If it doesn't directly affect them, most people are completely oblivious to damage. Unless it directly affects their package or their cost center, they sure as heck don't understand the need to pay for fancy protective packaging.
And, really, think about it. Put yourself in the manager’s shoes: is the cost to replace the few damaged widgets worth the expense? That manager wants immediate return on his investment. And, maybe, that's just not possible.
It's time to do some easy math (which is all I can do, so we're keeping it elementary over here): while the direct costs of shipping damage may be associated with the logistics or packaging departments, the true cost of damage effects the entire corporation, indirectly affecting many departments and many decisions.
For example, filing a freight claims typically takes about two hours; that’s two hours of lost productivity.
And damaged items must be inspected and stored; when prorating the total costs of damaged goods storage, including property taxes, utilities, and rent or mortgage, the costs escalate.
Globally, damages amount to about $84 billion in lost profits each year. You don't need a degree from MIT to realize that's hugely ridiculous.
Valuable time is wasted at destination terminals putting damaged freight back together. The need for reworking, restacking, re-wrapping, recouping, and re-banding hinders dock production, accounting for lost time and revenue. Delays in delivery and poor presentation damage customer relationships. And returns due to shipping damage take time away from new sales.
The accepted industry standard states that a manufacturer must sell seven new products to replace the lost profit of one unsold product. The Reverse Logistics Executive Council noted that the cost of handling, transporting, and determining what to do with returned products costs US companies more than 200% to 300% more than a standard sale, including the fact that there are up to 12 steps in the return process for every one step in the intial sale.
Sales also may be affected, potentially putting salvaged, discounted items in direct competition with full-price items. If too many damaged items are available, they may subtly damage the company’s reputation.
Reshipping items increases costs, especially if overnight shipping is required, and have the potential to cause delays that could affect a customer’s current and future buying decisions because they may have lost faith in the company’s commitment to quality. For future orders, customers may favor its competitors.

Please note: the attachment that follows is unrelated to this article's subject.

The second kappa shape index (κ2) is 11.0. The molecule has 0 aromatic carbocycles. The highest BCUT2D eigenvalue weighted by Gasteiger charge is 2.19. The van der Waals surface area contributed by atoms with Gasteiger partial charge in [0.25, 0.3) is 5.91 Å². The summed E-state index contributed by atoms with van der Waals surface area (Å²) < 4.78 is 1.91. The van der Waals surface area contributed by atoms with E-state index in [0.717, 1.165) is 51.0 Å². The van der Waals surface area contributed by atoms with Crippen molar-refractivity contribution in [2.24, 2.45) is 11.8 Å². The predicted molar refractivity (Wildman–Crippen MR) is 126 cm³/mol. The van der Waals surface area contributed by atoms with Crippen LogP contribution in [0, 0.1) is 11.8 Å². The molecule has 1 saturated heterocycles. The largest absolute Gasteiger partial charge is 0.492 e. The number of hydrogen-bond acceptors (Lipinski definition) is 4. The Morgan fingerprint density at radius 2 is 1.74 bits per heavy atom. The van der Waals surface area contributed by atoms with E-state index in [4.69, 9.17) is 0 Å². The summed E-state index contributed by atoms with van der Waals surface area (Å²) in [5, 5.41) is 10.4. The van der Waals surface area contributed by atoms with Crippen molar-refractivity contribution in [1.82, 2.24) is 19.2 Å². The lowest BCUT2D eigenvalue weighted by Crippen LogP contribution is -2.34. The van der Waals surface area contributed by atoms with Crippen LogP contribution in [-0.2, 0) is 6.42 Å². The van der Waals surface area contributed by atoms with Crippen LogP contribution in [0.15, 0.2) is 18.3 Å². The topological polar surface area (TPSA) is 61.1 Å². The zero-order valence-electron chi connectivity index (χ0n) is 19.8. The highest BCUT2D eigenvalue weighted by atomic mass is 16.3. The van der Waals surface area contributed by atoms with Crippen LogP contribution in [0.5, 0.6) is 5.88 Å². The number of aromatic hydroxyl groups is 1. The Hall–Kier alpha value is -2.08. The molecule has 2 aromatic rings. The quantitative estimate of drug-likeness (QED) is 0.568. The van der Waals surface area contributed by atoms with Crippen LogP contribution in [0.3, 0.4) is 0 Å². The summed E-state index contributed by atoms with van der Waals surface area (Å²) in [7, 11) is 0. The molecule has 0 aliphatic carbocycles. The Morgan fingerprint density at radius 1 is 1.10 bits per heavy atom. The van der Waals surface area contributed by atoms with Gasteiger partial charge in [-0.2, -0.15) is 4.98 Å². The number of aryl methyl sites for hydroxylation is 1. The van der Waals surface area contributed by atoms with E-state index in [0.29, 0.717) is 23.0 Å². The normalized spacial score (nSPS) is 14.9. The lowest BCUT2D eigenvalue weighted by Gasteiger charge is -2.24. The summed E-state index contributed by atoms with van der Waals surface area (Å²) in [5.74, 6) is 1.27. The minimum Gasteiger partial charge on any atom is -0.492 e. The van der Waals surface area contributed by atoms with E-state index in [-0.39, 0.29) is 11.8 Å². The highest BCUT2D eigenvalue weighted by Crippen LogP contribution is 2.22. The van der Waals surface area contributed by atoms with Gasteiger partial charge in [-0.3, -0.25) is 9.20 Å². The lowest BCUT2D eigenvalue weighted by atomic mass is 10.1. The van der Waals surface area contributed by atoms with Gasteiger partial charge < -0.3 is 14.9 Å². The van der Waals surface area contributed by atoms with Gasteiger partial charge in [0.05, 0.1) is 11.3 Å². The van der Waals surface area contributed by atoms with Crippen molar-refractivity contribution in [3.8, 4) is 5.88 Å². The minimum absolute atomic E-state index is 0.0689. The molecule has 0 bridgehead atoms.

Damaged freight also must be measured in terms of lost opportunity, which measure what the company could have been doing if it wasn’t held up dealing with returned, damaged, and unsaleable items.
- Instead of dealing with irate customers who’d experienced damage, sales reps could have been calling on potential new customers.
- Packaging designers could have been developing better packaging options rather than troubleshooting existing packaging.
- The company could have hired additional staff to sell more products, expanded facilities to manufacture more products, or implemented new marketing campaigns to attract new customers to grow their profits.
Money, money, money, muuu-nney! Let's talk about the true cost of downtime
- In the energy industry, GE reports that offshore oil wells lose $7 million per week each time a well is out of commission.
- At refineries, the downtime costs attributed to delayed delivery of turbines costs about $1 million per day. At power generation stations, it costs about $45,000 per day.
- Among data centers, Emerson Network Power says downtime costs average $7,900 per minute.
- At a paper mill, GE reports the cost of failed machine drives at $3,000 per hour, and an average downtime of 3.5 hours per drive.
The most frequent causes of freight damage are associated with transit. If in-transit damage is a factor in these costly delays, your company may be held partially responsible. As a supplier, you can be penalized financially for your role in causing or prolonging the downtime.
The type of packaging and modes of transportation affect the amount and type of damage. Appropriate packaging helps to ensure that customers receive the product without damage. Damage is one of the major factors in lost revenues because damaged products usually need repair or replacement and can cause customer dissatisfaction and brand abandonment. It's time to staunch the bleeding.